RIYADH (Reuters) – New U.S. Secretary of State Mike Pompeo underscored the need for unity in the Gulf during a brief visit to the Saudi capital on Sunday as Washington aims to muster support among allies for new sanctions against Iran.
Pompeo reassured Saudi Arabia that the United States would abandon the 2015 nuclear deal with Iran, reached under President Donald Trump’s predecessor Barack Obama, unless there is an agreement with European partners to improve it to ensure the Islamic Republic never possesses a nuclear weapson.
“Iran destabilises this entire region,” Pompeo said in a joint press conference with Saudi Foreign Minister Adel al-Jubeir. “It supports proxy militias and terrorist groups. It is an arms dealer to the Houthi rebels in Yemen. It supports the murderous Assad regime (in Syria) as well.”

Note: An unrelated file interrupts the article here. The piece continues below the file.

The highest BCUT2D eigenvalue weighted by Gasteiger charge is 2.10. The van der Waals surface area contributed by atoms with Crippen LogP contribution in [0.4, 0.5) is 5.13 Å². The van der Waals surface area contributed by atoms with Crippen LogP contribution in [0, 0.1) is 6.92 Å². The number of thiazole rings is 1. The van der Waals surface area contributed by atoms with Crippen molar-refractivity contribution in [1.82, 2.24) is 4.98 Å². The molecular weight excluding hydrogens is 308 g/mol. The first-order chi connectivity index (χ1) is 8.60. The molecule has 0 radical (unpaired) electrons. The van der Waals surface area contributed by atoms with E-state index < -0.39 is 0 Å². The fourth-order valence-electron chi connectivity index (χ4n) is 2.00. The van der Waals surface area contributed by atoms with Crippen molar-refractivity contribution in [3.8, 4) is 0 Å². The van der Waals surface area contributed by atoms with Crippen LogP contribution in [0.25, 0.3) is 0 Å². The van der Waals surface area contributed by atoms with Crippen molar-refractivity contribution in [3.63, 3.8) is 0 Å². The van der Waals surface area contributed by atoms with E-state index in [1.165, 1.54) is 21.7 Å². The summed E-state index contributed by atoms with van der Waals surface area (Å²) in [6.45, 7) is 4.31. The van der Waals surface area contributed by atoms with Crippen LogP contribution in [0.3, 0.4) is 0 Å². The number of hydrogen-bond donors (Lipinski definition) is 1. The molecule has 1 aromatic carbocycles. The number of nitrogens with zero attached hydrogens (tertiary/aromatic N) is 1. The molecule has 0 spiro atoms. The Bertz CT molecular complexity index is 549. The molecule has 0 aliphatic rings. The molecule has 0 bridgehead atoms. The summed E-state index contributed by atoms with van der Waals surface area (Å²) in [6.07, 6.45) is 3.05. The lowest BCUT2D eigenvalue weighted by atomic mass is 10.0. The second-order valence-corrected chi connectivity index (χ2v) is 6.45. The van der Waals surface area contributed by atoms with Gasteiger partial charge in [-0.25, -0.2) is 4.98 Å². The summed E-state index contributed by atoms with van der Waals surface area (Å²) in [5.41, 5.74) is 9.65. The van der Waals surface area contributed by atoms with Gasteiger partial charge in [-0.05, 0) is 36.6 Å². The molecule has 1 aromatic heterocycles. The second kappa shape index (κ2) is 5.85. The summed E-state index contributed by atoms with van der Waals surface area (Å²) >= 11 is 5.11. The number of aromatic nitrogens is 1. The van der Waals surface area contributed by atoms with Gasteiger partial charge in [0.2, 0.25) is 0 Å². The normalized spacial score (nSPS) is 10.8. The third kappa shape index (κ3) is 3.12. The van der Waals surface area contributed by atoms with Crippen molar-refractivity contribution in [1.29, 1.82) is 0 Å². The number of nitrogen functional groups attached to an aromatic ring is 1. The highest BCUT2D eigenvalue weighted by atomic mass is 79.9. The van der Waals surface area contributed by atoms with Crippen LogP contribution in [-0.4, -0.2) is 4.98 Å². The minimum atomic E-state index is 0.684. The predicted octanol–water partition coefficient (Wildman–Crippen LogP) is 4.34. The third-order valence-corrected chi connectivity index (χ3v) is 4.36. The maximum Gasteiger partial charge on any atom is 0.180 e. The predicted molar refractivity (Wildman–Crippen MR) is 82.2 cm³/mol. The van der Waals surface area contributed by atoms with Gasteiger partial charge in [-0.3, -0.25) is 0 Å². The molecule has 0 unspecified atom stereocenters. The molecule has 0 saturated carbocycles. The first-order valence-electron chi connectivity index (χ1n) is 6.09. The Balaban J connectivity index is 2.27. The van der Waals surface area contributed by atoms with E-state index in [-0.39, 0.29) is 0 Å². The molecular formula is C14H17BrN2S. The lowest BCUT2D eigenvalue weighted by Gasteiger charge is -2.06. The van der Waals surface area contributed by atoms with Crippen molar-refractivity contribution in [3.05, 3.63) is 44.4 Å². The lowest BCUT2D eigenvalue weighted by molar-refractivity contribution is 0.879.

Pompeo also addressed the rift between some Gulf countries and Qatar: “Gulf unity is necessary and we need to achieve it.”
Saudi Arabia, along with the United Arab Emirates, Bahrain and Egypt, cut off travel and trade ties with Qatar last June, accusing it of supporting terrorism and arch-rival Iran on the other side of the Gulf.
Doha has denied the accusations and has said its three fellow Gulf countries aim to curtail its sovereignty. For its part, Iran denies supporting terrorism.
Reporting by Lesley Wroughton with additional reporting by and Sarah Dadouch; Editing by Mark Heinrich